Jan 27, 2014
Just because there are people trying to manipulate it doesn't make it rigged. Yes, there are daily fluctuations that don't have a basis in fundamentals, but over time the stock market follows earnings.

Look at earnings and stock prices historically and you will see all the real crashes came when earnings could no longer support the valuation. Robert Shiller keeps up a great excel database of that information from the 1700's on if you want to investigate it yourself.

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Jan 26, 2014
@Phantom ll

See previous blog; They = Robots.
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Jan 25, 2014
I look at high frequency traders or anyone else "manipulating" the market like I do the idiot who sits next to me at the blackjack table, splits a pair of tens, wins both hands and causes me to bust because the card I should have drawn by all rights went to the idiot. It's annoying for that hand, but statistically what the other players do at the table won't effect me over time. Likewise, eventually a company's stock value has to be rooted in reality. (see: RIM, Kodak, Best Buy, JC Penney, etc...)

I don't doubt that there are forces that nudge the market from day to day, but unless you're a day trader I don't think it will be a determining factor over the long haul. Besides, which was better evidence of the market being fixed, a 3% drop over a few days or the 30% gains over the past year in the midst of a sluggish economy? From where I sit the Fed has done far more to "manipulate" the marker during the past 5 years then anyone else to ever hope to achieve.

Jan 25, 2014
Just three simple questions: who are 'they,' how are 'they' doing it, and how do 'they' avoid being caught?
Jan 25, 2014
For those interested who don't want to do an internet search about what I said earlier, I found this link very informative.


An enlightening quote: "The joint report "portrayed a market so fragmented and fragile that a single large trade could send stocks into a sudden spiral," that a large mutual fund firm "chose to sell a big number of futures contracts using a computer program that essentially ended up wiping out available buyers in the market."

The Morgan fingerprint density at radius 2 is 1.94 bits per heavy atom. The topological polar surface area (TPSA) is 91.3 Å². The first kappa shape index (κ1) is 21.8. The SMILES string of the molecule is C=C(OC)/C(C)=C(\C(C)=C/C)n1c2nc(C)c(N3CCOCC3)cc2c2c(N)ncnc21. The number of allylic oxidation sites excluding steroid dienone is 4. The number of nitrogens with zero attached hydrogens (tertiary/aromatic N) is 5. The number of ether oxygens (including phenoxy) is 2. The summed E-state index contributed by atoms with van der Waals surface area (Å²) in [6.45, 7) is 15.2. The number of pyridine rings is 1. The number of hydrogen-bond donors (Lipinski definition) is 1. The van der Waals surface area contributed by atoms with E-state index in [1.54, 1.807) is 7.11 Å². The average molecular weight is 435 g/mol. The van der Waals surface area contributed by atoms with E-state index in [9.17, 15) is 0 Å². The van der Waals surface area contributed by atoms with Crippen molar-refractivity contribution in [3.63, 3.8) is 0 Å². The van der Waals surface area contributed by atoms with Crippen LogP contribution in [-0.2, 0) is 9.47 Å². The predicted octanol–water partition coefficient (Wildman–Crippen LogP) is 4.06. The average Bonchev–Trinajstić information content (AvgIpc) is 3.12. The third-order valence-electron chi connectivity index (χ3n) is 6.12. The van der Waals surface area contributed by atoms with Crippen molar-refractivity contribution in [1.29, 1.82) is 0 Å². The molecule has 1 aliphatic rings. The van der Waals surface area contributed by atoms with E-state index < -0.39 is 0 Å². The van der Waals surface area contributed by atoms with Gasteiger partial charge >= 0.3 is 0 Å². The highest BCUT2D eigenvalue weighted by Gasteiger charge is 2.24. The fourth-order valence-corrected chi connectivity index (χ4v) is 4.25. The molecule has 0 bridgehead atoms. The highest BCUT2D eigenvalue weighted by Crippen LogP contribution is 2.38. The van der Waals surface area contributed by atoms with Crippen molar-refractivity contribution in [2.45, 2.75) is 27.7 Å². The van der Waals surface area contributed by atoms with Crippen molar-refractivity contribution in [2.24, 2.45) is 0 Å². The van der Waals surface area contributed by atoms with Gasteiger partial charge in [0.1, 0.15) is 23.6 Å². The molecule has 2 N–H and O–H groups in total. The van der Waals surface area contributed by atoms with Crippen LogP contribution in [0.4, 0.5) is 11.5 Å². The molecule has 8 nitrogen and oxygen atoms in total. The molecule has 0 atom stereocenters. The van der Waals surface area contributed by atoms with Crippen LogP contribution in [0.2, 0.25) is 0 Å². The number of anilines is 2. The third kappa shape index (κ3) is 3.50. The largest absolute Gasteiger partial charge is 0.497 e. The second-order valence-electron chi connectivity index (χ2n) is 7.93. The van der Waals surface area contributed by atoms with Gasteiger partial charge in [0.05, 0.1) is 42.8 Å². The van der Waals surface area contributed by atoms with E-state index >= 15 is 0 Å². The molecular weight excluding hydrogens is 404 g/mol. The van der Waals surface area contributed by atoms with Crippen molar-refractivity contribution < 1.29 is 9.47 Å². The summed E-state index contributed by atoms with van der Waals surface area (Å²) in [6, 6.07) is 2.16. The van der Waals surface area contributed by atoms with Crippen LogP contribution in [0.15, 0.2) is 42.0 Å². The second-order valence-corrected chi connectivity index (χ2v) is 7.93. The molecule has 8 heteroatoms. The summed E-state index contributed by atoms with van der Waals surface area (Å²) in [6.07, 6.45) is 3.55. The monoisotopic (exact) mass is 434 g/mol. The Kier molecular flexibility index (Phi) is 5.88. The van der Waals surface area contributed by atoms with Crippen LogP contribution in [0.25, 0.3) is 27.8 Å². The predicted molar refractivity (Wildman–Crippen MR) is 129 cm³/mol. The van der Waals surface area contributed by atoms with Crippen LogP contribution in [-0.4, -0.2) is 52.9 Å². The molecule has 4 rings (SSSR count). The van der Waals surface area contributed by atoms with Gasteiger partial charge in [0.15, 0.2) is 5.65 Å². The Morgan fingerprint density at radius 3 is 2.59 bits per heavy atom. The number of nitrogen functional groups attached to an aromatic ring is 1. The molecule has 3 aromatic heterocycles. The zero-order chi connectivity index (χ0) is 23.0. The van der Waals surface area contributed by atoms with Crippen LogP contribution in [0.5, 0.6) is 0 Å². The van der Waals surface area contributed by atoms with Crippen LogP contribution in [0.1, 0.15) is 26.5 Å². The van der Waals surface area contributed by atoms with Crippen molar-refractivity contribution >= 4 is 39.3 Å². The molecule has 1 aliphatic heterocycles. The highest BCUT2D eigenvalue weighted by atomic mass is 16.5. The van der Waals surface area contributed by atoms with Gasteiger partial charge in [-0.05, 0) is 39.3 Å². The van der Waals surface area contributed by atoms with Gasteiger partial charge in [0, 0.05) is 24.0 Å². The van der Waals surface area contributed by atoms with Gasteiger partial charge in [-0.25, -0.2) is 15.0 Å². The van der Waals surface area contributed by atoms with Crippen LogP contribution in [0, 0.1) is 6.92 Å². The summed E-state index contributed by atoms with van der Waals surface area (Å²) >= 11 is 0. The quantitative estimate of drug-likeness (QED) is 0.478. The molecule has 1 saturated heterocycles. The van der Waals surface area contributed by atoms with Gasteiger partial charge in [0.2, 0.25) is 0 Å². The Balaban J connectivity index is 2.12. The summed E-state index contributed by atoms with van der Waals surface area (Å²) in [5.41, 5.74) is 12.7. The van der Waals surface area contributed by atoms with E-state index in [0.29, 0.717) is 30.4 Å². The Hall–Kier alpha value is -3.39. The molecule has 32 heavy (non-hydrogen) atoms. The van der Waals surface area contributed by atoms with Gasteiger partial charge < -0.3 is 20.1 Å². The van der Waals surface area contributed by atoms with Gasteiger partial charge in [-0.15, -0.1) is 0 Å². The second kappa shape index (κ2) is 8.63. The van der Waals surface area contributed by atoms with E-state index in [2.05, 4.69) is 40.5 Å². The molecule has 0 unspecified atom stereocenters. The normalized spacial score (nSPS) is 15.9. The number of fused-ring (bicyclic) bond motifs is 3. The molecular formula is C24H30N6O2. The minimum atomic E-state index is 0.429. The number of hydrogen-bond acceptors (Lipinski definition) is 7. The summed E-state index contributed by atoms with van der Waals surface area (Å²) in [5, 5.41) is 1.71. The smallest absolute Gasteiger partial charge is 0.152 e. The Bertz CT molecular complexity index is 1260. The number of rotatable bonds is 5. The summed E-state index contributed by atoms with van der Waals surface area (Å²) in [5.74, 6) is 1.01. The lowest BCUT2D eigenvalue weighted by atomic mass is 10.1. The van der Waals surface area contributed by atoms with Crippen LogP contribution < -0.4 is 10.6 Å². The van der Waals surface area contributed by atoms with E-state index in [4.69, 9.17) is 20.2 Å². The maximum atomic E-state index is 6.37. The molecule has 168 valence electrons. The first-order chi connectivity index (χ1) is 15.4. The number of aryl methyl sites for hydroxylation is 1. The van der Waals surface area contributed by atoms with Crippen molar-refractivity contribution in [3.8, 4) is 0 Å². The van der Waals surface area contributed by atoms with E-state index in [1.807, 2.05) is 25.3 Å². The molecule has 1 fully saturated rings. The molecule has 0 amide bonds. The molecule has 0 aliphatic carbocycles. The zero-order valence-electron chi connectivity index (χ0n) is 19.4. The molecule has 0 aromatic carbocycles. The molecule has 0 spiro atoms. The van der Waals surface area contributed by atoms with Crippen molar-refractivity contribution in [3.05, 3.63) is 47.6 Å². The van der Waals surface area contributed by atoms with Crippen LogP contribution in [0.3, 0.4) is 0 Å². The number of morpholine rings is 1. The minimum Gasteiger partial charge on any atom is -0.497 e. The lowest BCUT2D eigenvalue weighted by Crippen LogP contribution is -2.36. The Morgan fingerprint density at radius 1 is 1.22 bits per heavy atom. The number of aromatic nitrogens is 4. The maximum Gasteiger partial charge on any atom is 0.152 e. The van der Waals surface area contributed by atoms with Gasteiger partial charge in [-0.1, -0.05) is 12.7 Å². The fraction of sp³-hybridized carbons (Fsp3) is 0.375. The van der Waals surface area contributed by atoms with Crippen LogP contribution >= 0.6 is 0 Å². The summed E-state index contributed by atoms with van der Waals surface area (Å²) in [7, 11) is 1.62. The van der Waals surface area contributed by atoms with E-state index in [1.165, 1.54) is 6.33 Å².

So, certainly, if the big ecosystem of EFT's is this susceptible to prodding then it is certainly possible to devise schemes to exploit and manipulate this behavior for gain - assuming there was a way to understand and predict that behavior. If there is a way to do that I wish someone would tell me because I'd really like to know. :/
Jan 25, 2014
I recall an article I read in the WSJ about how there is an arms race among trading firms to get the fastest connection to the market because being first, even by very tiny fractional amounts of a second, gives software bots who actually do most trading a huge advantage over the other bots. There were some other sneaky tricks this allows which permits software to find weaknesses by essentially testing how other bots react to a move - without actually doing the trade - and the winner in this arms race is the system that can get results fastest. So copper and fiber lines aren't fast enough anymore - and enter the era of direct line of site microwave transmitters to move this information.

The picture is of a house of cards propped up by software algorithms and this system has known flaws because it generates feedback loops - and from this you can get catastrophic failures. The trading systems are now able to prod how various pinpricks affect the other bots and the house of cards without actually doing it - but presumably they are programmed to act when this kind of prodding results in an advantage.

To me this sounds like manipulation - but it's machines doing it.

To what extent that is in play here, I don't know, but what I have read so far leads me to think this bubble is popping for other reasons and the market response is a rational response to actual events. But of course these days who knows? When the software bots cause a crash sometimes it takes weeks or months to understand how that happened - then they tweak the system so it can't happen that way again - and then inevitably it happens another way. It's like the proverbial dike where you put your finger in one hole to save Holland and then another hole opens and eventually you run out of fingers.